The next couple days were easy going for the party with the occasional snow flurries not hindering progress. Oren did not hear anything back form the spirit he had sent out to search for Tabia. He questioned if that was due to him not staying put after sending the spirit out and now it could not find him.
On the third day they reached a fort, Fort Rullian. The place was an outpost for travelers, guarded by men of the Kingdom. During the springtime, this place would have been in chaos with caravans passing from the mines back to Aleto and other cities. Now the place was dead. Its wooden walls offered a shield from winds, but did nothing to warm the cold. The walls were large timbers that had been replaced in patchwork. Places outside the walls had been shuttered for the season. Inside the walls, the buildings were drafty with the occasional tapestry or pelt splayed across the wall as an attempt at insulation. There were still a decent number of people that lived here year round. This would be where they rested this evening and try to find word on the location of the priests.
“So what brings you out in the cold? With two women no less.” The person behind the bar asked. His voice was gravely. He was around Rowenn’s height, clean shaven, bald and had bushy black eyebrows. The man poured drinks for the three of them.
“Well, a variety of things bring us out. I myself am on a mission for a merchant from Aleto. I finally had time to venture out this way to look at potential for trade routes to the mines. But I also heard some rumors that there are people out this way we might need to bring fancy stuff from the big city to. Looks like he could make a killing here on the right food or some stone.”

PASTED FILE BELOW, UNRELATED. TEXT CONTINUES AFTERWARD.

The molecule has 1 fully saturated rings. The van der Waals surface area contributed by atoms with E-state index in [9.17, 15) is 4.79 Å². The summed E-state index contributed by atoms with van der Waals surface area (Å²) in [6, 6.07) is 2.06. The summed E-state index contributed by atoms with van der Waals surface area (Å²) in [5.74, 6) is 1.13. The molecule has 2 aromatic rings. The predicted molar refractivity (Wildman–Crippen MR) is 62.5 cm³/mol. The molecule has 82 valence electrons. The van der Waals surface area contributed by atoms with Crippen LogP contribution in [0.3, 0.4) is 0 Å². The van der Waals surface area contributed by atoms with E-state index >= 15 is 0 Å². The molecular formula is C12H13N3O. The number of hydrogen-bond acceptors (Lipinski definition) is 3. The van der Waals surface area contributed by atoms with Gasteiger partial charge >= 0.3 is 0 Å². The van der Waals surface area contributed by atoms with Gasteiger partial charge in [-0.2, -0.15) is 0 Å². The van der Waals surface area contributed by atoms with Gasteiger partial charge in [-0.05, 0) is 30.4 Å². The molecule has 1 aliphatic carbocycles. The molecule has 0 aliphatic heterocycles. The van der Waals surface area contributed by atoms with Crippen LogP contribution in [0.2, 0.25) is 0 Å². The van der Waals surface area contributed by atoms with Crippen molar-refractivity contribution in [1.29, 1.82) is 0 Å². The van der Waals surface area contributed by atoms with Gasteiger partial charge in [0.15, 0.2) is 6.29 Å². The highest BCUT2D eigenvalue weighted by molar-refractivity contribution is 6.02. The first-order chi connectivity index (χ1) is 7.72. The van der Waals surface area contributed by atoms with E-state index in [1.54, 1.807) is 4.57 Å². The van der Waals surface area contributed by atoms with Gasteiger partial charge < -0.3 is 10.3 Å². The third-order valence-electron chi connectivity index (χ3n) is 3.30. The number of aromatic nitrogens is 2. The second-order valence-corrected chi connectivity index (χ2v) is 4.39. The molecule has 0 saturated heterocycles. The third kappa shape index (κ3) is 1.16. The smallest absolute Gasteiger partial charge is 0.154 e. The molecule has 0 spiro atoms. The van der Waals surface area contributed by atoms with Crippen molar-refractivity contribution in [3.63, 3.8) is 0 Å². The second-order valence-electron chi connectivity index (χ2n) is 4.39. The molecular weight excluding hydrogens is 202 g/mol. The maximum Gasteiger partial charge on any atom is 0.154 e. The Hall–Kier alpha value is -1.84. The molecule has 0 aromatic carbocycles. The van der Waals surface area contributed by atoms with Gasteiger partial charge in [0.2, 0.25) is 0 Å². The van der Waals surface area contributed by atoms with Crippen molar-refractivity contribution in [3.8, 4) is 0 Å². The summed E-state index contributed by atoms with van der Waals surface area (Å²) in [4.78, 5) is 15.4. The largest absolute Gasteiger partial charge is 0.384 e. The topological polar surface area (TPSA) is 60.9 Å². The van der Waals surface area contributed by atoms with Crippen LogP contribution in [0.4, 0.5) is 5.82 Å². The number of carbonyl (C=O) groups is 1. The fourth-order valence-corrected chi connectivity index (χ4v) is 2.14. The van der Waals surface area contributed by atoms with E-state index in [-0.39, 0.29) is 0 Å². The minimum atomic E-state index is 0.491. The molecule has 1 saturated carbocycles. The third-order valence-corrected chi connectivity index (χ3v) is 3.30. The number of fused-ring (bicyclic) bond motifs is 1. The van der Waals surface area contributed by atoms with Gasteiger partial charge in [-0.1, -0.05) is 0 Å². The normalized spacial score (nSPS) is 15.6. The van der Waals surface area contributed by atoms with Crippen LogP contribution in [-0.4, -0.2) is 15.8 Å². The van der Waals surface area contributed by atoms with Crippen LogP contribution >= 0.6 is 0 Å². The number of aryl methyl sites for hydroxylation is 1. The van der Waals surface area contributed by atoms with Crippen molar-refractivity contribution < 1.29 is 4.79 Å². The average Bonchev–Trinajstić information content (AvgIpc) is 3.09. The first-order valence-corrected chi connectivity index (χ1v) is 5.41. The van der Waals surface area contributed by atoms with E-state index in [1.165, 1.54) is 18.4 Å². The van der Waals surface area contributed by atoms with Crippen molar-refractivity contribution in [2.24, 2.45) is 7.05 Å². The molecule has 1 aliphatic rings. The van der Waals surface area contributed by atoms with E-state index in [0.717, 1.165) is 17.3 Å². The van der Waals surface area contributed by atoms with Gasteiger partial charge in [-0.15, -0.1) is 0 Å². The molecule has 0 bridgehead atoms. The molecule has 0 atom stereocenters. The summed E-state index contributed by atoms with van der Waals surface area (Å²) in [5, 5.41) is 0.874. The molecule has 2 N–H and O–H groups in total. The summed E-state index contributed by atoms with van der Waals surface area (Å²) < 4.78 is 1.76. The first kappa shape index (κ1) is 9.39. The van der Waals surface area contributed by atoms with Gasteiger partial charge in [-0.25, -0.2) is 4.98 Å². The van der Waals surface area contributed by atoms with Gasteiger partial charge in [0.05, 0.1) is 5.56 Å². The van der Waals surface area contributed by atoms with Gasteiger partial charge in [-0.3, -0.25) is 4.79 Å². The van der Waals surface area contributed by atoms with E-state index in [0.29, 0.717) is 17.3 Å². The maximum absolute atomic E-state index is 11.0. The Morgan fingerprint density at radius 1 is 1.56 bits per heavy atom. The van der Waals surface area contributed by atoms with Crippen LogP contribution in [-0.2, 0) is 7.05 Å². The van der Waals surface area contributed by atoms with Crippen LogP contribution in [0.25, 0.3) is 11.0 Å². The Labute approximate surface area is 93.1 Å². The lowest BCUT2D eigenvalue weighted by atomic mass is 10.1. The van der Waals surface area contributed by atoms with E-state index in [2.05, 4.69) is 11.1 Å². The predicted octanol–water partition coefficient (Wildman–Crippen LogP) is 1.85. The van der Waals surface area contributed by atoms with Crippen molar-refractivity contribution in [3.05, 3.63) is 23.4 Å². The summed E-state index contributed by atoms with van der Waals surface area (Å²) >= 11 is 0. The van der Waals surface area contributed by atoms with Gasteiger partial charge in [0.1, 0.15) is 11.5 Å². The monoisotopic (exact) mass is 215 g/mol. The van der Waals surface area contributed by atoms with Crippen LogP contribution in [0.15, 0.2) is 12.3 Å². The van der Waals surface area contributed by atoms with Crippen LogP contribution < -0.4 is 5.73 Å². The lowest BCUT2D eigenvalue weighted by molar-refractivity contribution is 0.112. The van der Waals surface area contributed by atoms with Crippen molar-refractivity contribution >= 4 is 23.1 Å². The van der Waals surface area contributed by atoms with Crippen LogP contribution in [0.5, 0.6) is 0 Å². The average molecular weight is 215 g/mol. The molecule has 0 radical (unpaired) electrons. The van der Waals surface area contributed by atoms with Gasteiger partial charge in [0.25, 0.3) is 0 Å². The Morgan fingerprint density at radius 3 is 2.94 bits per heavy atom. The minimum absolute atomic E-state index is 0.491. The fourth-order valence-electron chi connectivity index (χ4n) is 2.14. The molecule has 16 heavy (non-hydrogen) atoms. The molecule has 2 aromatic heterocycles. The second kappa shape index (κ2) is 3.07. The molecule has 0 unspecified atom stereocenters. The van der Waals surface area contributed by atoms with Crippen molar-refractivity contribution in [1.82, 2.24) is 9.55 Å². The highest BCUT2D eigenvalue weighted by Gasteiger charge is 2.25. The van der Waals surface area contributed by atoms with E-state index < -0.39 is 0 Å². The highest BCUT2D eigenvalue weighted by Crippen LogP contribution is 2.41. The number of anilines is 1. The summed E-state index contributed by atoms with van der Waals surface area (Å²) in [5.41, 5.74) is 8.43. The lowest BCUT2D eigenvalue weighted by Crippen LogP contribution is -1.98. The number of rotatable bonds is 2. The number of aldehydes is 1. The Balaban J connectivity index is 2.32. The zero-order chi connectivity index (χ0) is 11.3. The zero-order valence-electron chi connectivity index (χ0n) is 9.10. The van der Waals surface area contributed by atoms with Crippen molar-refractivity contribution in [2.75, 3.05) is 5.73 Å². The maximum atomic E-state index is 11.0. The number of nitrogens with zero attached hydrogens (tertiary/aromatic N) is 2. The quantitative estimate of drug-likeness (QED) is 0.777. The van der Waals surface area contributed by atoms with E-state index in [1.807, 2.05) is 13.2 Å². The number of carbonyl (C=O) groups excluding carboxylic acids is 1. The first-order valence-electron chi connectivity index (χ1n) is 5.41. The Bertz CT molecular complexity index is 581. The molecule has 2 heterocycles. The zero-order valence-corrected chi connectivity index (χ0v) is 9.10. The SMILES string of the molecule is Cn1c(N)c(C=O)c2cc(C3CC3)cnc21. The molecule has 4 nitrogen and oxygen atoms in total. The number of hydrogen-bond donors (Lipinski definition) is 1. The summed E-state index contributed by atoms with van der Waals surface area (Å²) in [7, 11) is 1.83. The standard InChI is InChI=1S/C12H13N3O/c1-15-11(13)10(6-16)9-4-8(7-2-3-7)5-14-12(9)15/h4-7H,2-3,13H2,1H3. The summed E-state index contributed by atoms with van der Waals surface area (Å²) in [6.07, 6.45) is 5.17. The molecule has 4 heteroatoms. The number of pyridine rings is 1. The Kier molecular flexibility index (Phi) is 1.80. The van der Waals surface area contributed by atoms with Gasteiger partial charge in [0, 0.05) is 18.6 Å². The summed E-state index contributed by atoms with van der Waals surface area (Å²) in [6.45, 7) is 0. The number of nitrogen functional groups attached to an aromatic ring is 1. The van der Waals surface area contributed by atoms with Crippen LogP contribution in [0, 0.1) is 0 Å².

“Aye, you could; if you could find someone with the wealth to afford it. Most us here for the winter are just getting by. Now if you could setup a warding obelisk here then you might get more people to stay. Though that would not fix the reason no one stays here in the winter. We occasionally get a bout of either goblins foraging or assaults by wild animals or like one year when we had some snow sprites. I figure it was one of the lords that sent the troops through a day ago. They claimed to be after some wolves.”
“Wolves? Why take them on here? It’s not like there are cattle or crops in this area to protect.” Martell spoke up. “No offense to you or whomever they are off to defend, but usually the nobles only send out a patrol when it will impact them directly and usually then a few people have died in advance of them caring.”
“You are observant and beautiful young lady,” the bartender responded. “They say wolves, I smell something bigger. Maybe it is a feudal tiff. There are a few lords that have had a fight out here and claimed their doings were for the good of us common folk. A few days later, they come back through with a few dead and someone’s honor feels properly respected.”
“I had heard such things went on, you know rumors and all. But never expected they would trudge out here in the midst of winter.” Martell replied.
“Those pretty boys will do anything and inconvenience their men as they see fit. I should know, served one of them bastards for ten years. First five I din’t know any better and the second five because you can’t just up an leave ’em.”
“I agree. They get upset if you leave them; complain about the time invested and equipment. Never care that you are tired of risking your life.” Martell commiserated. “That is why I am now protecting him,” she pointed to Oren. “Merchants pay better too.”